S'pore don translates works by Malay and Indonesian poets into Chinese for new book

Dr Leo Suryadinata, author of Major Malay Poets In Singapore, Malaysia And Indonesia, pictured on Feb 26, 2022. ST PHOTO: JASON QUAH
Major Malay Poets In Singapore, Malaysia And Indonesia written by Dr Leo Suryadinata. ST PHOTO: JASON QUAH
Guests reading Major Malay Poets In Singapore, Malaysia And Indonesia at the launch event at the National Library, on Feb 26, 2022. ST PHOTO: JASON QUAH

SINGAPORE - Ever since he was a schoolboy in Jakarta, Dr Leo Suryadinata, 81, has been translating poetry from Bahasa Melayu and Bahasa Indonesia into Chinese.

And now thanks to him, many works by four contemporary poets have been translated into Chinese in a new book titled Major Malay Poets In Singapore, Malaysia And Indonesia.

The book was launched at the National Library Building on Saturday (Feb 26) and contains poems by Masuri S.N. from Singapore, Usman Awang from Malaysia, and Chairil Anwar and Gus Mus, both from Indonesia, in their original languages and accompanied by their Chinese translations.

Dr Suryadinata was born in Jakarta in 1941 and moved to Singapore in the 1950s to study at Nanyang University.

The political scientist and sociologist told The Straits Times that he sees translation as an important bridge between cultures.

He said: "In our multi-ethnic society, I've always wanted to play the role of a jambatan (Malay for bridge) between Malay and Chinese cultures.

"Sometimes, the language barrier can be an obstacle to understanding, and that is why translating literary works is so important, because they obtain the core of a culture and communicate the beauty of a language."

At the launch event, organised by the Confucius Institute at Nanyang Technological University (NTU), which published the book, NTU students recited a selection of the poems in their original languages and then the Chinese translations.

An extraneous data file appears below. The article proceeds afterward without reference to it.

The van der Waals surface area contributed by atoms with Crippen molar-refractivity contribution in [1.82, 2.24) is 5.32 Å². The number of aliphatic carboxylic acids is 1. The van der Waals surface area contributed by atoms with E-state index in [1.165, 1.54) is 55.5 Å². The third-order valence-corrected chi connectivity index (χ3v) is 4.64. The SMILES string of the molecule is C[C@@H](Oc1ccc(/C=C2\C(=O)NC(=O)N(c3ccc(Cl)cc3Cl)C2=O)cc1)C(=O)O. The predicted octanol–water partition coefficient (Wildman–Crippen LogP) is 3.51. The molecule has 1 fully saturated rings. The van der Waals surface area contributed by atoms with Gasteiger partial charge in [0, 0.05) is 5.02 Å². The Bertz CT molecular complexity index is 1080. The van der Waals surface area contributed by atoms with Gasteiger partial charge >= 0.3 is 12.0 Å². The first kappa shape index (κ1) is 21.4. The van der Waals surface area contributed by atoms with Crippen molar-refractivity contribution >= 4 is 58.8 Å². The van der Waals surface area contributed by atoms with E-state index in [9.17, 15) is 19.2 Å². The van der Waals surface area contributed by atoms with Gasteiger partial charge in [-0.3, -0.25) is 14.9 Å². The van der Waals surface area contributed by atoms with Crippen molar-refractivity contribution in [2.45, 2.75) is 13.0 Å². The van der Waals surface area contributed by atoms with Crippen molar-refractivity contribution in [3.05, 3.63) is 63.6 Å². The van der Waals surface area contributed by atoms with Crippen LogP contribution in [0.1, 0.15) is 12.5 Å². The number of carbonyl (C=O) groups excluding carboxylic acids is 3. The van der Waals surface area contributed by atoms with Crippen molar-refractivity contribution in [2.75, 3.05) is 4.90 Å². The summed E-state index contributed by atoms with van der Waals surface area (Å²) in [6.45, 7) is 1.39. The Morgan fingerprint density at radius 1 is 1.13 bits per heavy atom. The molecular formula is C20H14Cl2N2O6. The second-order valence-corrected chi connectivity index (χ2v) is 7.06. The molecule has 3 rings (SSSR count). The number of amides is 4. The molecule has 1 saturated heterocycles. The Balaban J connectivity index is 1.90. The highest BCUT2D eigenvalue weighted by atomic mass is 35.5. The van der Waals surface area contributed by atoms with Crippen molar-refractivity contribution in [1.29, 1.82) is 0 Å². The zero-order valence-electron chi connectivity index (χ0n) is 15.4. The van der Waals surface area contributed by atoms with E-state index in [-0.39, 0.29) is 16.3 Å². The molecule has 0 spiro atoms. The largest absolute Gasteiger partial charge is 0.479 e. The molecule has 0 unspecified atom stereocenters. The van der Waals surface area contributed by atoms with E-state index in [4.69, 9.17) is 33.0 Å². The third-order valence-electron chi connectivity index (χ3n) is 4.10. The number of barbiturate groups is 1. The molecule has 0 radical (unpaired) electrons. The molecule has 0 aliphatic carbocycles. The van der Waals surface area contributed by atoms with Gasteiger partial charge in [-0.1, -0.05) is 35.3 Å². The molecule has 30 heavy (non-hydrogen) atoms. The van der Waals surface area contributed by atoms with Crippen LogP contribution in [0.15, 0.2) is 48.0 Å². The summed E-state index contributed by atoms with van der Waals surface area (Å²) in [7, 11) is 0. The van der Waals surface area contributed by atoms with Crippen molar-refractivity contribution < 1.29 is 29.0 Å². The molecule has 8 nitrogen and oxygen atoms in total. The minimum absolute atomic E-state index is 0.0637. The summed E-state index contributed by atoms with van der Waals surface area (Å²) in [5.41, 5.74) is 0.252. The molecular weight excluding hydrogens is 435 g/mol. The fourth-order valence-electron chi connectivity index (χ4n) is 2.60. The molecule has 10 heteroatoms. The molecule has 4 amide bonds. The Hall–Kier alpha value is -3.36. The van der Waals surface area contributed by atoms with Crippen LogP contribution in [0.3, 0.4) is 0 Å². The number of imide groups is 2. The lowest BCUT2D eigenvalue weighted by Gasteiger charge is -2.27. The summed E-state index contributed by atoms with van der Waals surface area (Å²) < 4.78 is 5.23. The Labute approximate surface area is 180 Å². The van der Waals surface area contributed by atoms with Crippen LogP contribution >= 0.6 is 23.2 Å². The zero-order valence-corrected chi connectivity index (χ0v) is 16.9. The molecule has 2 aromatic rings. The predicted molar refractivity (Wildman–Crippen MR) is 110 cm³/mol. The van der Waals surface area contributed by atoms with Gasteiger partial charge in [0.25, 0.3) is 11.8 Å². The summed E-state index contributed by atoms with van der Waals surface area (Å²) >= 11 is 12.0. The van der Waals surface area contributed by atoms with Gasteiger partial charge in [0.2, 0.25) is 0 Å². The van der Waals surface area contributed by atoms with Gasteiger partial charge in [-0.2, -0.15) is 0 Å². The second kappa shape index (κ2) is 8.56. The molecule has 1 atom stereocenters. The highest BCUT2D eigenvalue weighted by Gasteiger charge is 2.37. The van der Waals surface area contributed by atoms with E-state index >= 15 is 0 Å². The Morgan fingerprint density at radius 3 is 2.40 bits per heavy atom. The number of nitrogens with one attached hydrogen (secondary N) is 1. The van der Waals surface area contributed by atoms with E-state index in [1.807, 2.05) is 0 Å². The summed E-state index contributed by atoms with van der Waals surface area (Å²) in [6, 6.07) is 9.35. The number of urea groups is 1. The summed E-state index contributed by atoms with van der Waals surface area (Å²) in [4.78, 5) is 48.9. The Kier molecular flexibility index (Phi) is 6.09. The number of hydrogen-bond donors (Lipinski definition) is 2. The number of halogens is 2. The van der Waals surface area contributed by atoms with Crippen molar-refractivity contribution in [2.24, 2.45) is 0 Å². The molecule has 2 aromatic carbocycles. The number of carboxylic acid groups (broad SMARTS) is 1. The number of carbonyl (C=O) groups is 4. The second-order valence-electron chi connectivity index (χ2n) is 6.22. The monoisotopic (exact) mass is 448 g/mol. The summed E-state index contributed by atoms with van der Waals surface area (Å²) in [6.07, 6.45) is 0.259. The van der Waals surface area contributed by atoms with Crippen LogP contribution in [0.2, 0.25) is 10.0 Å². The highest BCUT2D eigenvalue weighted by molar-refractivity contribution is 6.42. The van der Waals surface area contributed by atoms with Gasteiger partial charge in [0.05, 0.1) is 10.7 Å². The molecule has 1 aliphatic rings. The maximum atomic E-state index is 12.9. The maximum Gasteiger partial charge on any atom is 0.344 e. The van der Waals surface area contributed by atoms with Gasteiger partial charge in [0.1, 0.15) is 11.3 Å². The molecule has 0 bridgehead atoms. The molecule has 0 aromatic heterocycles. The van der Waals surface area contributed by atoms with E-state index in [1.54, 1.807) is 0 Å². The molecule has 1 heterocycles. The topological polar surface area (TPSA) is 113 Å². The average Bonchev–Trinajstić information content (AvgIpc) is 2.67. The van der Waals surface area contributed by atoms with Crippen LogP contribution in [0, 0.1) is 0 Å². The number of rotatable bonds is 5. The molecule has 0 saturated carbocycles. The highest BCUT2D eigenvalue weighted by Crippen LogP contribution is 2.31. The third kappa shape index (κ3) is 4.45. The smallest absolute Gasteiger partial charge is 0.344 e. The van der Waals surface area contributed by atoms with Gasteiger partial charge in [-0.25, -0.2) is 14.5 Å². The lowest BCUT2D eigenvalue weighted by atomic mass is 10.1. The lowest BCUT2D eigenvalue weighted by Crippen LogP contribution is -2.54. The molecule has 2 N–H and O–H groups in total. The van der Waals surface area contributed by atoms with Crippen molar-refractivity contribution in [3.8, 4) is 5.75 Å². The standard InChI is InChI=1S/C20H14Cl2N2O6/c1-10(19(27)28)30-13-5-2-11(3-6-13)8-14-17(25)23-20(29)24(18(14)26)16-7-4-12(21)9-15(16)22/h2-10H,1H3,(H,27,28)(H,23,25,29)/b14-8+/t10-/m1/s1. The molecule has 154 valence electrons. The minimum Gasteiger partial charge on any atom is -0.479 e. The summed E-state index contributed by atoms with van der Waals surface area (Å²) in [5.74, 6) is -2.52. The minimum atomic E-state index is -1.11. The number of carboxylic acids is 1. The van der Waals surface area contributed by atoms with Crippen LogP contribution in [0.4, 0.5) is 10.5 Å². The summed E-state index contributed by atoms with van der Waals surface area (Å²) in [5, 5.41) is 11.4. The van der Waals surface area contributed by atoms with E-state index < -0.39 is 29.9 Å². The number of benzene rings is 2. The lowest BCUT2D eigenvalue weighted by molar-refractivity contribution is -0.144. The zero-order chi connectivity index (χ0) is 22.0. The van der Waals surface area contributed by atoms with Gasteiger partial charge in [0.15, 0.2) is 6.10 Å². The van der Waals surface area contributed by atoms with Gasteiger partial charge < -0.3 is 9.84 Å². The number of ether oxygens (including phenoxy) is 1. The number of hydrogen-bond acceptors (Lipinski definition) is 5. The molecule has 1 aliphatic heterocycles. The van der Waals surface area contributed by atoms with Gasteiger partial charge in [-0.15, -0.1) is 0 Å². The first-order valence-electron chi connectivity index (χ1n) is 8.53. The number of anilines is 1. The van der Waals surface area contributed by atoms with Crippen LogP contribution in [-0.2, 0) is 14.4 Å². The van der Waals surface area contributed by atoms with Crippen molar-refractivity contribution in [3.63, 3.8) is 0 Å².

The book took Dr Suryadinata about four years to complete. In it, he also introduces to a Mandarin-speaking audience the lives of the poets and the historical contexts in which they were writing.

He recounts how Chairil died of an unconfirmed disease in 1949 at the young age of 26 but his 70-odd published poems eventually became hugely influential.

He also writes about the influence of Masuri, widely considered a pioneer in modern Malay poetry, and how, as a young student in the 1950s, he was impacted by the Singapore poet's work.

South East District Mayor and Marine Parade GRC MP Mohd Fahmi Aliman, who was the guest of honour at the launch, told The Straits Times that translation work is important to building inter-ethnic harmony.

He said: "This (translation) is an important tradition that young people can hopefully continue."

This is not the first time that Dr Suryadinata, a former director of NTU's Chinese Heritage Centre, has translated Malay poetry into Chinese for publication.

In 2015, he put together a smaller collection called Singapore, My City And Home, which was also published by the Confucius Institute.

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